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It's more than urban ...

"It is dam hard to find a vacant lot to hold a war in ... and in this new era of warfare, that's the last thing the enemy wants anyway."

--Patrick M. Hughes (Lieutenant General, U.S. Army, Retired)

The war in Iraq is being fought primarily in urban terrain. Gone are the days when the Army could bypass built-up areas to avoid getting bogged down in a difficult fight. Yet the challenge of Iraq and the future is more than mastering urban operations. Current and potential foes have studied us; becoming learning and adaptive opponents using asymmetrical strategies, tactics and tools to mitigate the Army's maneuver, targeting and standoff-fires advantages. While current operations in Iraq have focused on the urban fight the Army must dominate in all types of complex terrain, anticipating evolving threat tactics adaptations and variations.

To address the broader challenge, the Chief of Staff of the U.S. Army (CSA) recently established two new Focus Areas to address Irregular Challenges and Stability and Reconstruction Operations, as well as Headquarters, Department of the Army (HQDA) G3 and G2 co-led efforts to examine Complex Terrain and Cultural Awareness issues. As these initiatives progress, cross-fertilization and perhaps consolidation will occur. This article focuses on Complex Terrain.

Defining Complex Terrain

Currently there is no Army definition for Complex Terrain. The DA G2 working definition is:</p> <pre> Complex Terrain are those areas that severely restrict the Army's ability to engage adversaries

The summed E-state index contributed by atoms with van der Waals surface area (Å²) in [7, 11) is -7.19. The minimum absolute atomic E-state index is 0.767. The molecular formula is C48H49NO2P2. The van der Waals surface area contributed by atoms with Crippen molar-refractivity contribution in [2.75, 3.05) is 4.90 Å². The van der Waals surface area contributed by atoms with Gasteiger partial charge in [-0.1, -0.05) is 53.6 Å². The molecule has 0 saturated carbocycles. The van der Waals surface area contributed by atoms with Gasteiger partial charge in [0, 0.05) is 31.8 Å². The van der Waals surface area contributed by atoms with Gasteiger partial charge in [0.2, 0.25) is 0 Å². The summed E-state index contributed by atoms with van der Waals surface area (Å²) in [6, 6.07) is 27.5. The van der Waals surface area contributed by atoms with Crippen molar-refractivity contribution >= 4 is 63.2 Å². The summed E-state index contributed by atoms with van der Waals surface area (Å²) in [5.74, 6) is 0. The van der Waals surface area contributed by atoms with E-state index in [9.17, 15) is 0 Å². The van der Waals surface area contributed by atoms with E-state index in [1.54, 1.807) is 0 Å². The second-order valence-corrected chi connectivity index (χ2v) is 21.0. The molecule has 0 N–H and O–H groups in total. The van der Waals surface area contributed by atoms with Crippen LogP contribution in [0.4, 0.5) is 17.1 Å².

at a time and place of its choosing due to natural or man-made topography, dense vegetation or civil populations, including urban, mountains, jungle, subterranean, littorals and swamps. </pre> <p>In some locales, such as the Philippines, all of these features can be present within a ten kilometer radius.

Differences in Complex Terrain

What is different in complex terrain? Situational understanding encompasses not only what is in front of you, but also what is behind, above, and below you, with specific differences in these categories: Communications; Intelligence, Surveillance, and Reconnaissance (ISR); Time; and Lethality.

Communications

* The enemy has numerous communications capabilities available to employ in a tailored manner, avoiding the communications means most easily collected by our Cold War systems.

* Standard Blue Force Communications may be degraded or neutralized by the physical environment.

Intelligence, Surveillance, and Reconnaissance

* With the "home court advantage," the enemy often uses ingenious, if sometimes less technically advanced, human-based intelligence collection. However, adaptive use of commercial technology must be anticipated.

* Blue Force sensors and other technology-based collection capabilities may be degraded or neutralized by the physical environment. HUMINT collection may be difficult to achieve among the native, often tribal population.

Time (The Fourth Dimension)

* The tempo may be excruciatingly slow, but killing happens at an accelerated pace and at close range (within 30 meters).

* Decision time is reduced from minutes to seconds.

Lethality

* Reduced lines of sight severely degrade situational awareness and engagement ranges.

* "One shot, one kill" scenarios are the norm--the enemy will not take the shot or detonate the improvised explosive device (IED) unless they believe they can kill you!

Heading Army Intelligence Initiatives

Army Intelligence is addressing the Complex Terrain challenge through the following initiatives. Leaders and soldiers must fight for knowledge and intelligence as an integral part of every operation. Gone are the days of waiting for intelligence in order to act. Sometimes operations will be conducted solely to gain intelligence. As part of this cultural change, the Army must provide the capability and inculcate a mindset that Every Soldier is a Sensor (ES2) as they likely have the best local knowledge of the situation. Unfortunately, the same soldiers often have the worst global knowledge or understanding of impacting factors outside the local area of operations (AO). This must change: We do not accept latency in reporting threats to our pilots. The same standard needs to apply for our soldiers.